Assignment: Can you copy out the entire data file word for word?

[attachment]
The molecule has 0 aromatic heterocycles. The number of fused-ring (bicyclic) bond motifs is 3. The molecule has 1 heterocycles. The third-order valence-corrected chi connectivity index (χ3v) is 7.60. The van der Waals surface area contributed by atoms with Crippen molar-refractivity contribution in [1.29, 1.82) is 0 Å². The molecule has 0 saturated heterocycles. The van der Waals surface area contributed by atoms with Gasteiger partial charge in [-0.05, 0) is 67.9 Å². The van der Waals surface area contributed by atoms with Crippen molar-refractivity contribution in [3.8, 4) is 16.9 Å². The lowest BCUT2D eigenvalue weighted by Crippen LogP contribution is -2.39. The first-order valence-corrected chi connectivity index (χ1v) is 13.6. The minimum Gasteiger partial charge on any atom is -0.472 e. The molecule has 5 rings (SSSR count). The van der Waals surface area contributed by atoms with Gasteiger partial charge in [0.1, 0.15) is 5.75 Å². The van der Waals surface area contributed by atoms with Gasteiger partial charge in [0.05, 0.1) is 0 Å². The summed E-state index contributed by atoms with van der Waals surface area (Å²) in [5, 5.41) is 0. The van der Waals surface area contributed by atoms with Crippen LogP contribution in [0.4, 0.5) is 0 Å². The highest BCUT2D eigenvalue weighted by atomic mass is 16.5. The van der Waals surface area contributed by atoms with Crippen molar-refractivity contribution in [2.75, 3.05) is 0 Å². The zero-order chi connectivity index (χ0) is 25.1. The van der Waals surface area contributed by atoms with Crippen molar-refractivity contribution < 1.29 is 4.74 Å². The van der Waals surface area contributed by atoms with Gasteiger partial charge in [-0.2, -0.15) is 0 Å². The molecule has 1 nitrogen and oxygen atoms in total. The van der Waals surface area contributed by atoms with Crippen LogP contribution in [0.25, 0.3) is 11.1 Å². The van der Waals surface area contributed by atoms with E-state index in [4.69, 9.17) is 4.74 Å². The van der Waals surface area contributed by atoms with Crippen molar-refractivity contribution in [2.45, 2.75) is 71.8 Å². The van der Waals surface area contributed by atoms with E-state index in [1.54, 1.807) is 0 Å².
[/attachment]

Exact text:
The molecule has 0 aromatic heterocycles. The number of fused-ring (bicyclic) bond motifs is 3. The molecule has 1 heterocycles. The third-order valence-corrected chi connectivity index (χ3v) is 7.60. The van der Waals surface area contributed by atoms with Crippen molar-refractivity contribution in [1.29, 1.82) is 0 Å². The molecule has 0 saturated heterocycles. The van der Waals surface area contributed by atoms with Gasteiger partial charge in [-0.05, 0) is 67.9 Å². The van der Waals surface area contributed by atoms with Crippen molar-refractivity contribution in [3.8, 4) is 16.9 Å². The lowest BCUT2D eigenvalue weighted by Crippen LogP contribution is -2.39. The first-order valence-corrected chi connectivity index (χ1v) is 13.6. The minimum Gasteiger partial charge on any atom is -0.472 e. The molecule has 5 rings (SSSR count). The van der Waals surface area contributed by atoms with Gasteiger partial charge in [0.1, 0.15) is 5.75 Å². The van der Waals surface area contributed by atoms with Gasteiger partial charge in [0.05, 0.1) is 0 Å². The summed E-state index contributed by atoms with van der Waals surface area (Å²) in [5, 5.41) is 0. The van der Waals surface area contributed by atoms with Crippen LogP contribution in [0.4, 0.5) is 0 Å². The highest BCUT2D eigenvalue weighted by atomic mass is 16.5. The van der Waals surface area contributed by atoms with Crippen molar-refractivity contribution in [2.75, 3.05) is 0 Å². The zero-order chi connectivity index (χ0) is 25.1. The van der Waals surface area contributed by atoms with Crippen molar-refractivity contribution < 1.29 is 4.74 Å². The van der Waals surface area contributed by atoms with Gasteiger partial charge in [-0.2, -0.15) is 0 Å². The molecule has 1 nitrogen and oxygen atoms in total. The van der Waals surface area contributed by atoms with Crippen LogP contribution in [0.25, 0.3) is 11.1 Å². The van der Waals surface area contributed by atoms with E-state index in [4.69, 9.17) is 4.74 Å². The van der Waals surface area contributed by atoms with Crippen molar-refractivity contribution in [2.45, 2.75) is 71.8 Å². The van der Waals surface area contributed by atoms with E-state index in [1.54, 1.807) is 0 Å².